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October 27, 2021

Types of distracted driving

Learn about the dangers of distracted driving and how much money you could save by staying focused on the road. 

Distracted driving

Giving in to distractions while driving is a dangerous habit that claims an average of 3,000 lives each year. Cell phones are one of the most common distractions that cause drivers to take their eyes off of the road.

In fact, this has become such a major issue over the years that texting while driving is banned in 48 of our 50 states and handheld cell phone use is against the law in 24 of them. Driving on the phone and texting while driving is dangerous.

It’s best to make calls or send any messages once you’ve reached your destination. Or, if it’s an emergency, you can pull over somewhere safe. 

The lack of focus that so many drivers have is why we have a distracted driving month. Of course, drivers should be focused on the road every month of the year, however, National Distracted Driving Awareness Month in April is a time to remind ourselves of the importance of having safe habits on the road.

Our lives, our passengers’ lives, and the lives of other drivers around us are dependent on our ability to make smart decisions behind the wheel. 

Types of distractions

Fact—in 2020, the average driver used their phone 18 times for every 100 miles driven. That means they picked up their phone at least one time every 5 ½ miles. You can learn about this statistic and more in Root’s Distracted Driving Report

Now, what are the different types of distractions? 

There are three categories that a distraction can fall under: visual, manual, and cognitive. Visual distractions are anything that causes a driver to take their eyes off the road. Rubbernecking while driving is a good example of this. 

The term “rubbernecking” is used to describe when a driver turns their attention towards an incident happening off to the side of the road, such as the aftermath of a car crash. Accidents happen—try to keep your eyes forward to avoid causing another one.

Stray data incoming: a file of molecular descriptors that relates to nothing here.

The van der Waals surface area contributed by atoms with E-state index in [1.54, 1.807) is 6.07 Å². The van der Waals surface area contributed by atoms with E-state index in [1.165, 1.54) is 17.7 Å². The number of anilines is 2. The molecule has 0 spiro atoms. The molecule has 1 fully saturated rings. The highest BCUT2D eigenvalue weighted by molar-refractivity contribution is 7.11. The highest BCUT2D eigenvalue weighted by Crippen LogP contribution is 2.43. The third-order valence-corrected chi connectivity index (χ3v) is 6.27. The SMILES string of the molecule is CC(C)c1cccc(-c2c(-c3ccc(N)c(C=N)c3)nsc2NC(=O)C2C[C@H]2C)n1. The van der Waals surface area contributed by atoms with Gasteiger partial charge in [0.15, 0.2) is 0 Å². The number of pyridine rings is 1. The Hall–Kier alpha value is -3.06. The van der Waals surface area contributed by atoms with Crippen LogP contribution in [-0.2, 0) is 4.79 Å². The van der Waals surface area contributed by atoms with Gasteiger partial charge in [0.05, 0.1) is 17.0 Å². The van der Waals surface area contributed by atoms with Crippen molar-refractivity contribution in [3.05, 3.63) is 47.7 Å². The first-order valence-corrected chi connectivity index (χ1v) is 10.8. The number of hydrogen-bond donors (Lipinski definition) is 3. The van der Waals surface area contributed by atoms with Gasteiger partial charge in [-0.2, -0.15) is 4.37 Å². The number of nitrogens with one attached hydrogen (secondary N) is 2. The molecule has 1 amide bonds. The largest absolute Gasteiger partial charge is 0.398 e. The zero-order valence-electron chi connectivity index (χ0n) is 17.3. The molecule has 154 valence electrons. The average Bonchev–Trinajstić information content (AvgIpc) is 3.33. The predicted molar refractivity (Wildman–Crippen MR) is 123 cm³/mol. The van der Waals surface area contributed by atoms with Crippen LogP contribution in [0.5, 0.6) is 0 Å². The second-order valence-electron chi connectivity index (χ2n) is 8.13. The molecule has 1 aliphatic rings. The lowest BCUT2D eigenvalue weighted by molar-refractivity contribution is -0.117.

A manual distraction is anything that takes your hands off the wheel such as texting and driving or eating and driving. Anything that takes one or both of your hands away from the steering wheel can wait until you’ve reached your destination. 

A cognitive distraction is one that takes over your thoughts. Do you tend to drift off and daydream? It is very important to stay present while driving. A cognitive driving distraction is the equivalent of driving while under the influence or without proper sleep.  

Train your brain to focus on the task at hand—save any texting, eating, or daydreaming for when you’ve made it to where you’re going.

Staying focused on the road

Having safe on-the-road habits is so important for both yourself and the people around you. Here are some quick tips for staying focused on the road and avoiding distractions while driving:

  • Silence your phone. It’s best to not even have it in your line of sight. 

  • Know where you’re going. Figure out the directions to your destination before you leave the driveway.

  • Less is more. Try to limit the number of passengers riding with you whenever possible. This is one of the top distractions for young drivers

  • Prepare your playlist, and make it long. Music and podcasts should be queued up ahead of time so that you won’t have to mess with your phone or radio controls when your playlist stops short or starts to loop.

You can find even more helpful tips about staying focused and avoiding distractions across the Root blog.

How Root rewards good drivers

Let’s talk about how Root works. You see, we only insure the best drivers. So we are able to offer our users fair rates since they don’t have to pay for the mistakes of those riskier drivers.

Getting started with us is simple. Just download our easy-to-use app and take the test drive. After driving around like normal for a few weeks, you will receive a quote based primarily on your driving behavior.

Because of Root’s commitment to fairness, our policyholders can save up to $900/year on their car insurance premiums. 

Do we have your attention?

Make the switch—see just how much you could save by putting the phone away. Get a quote

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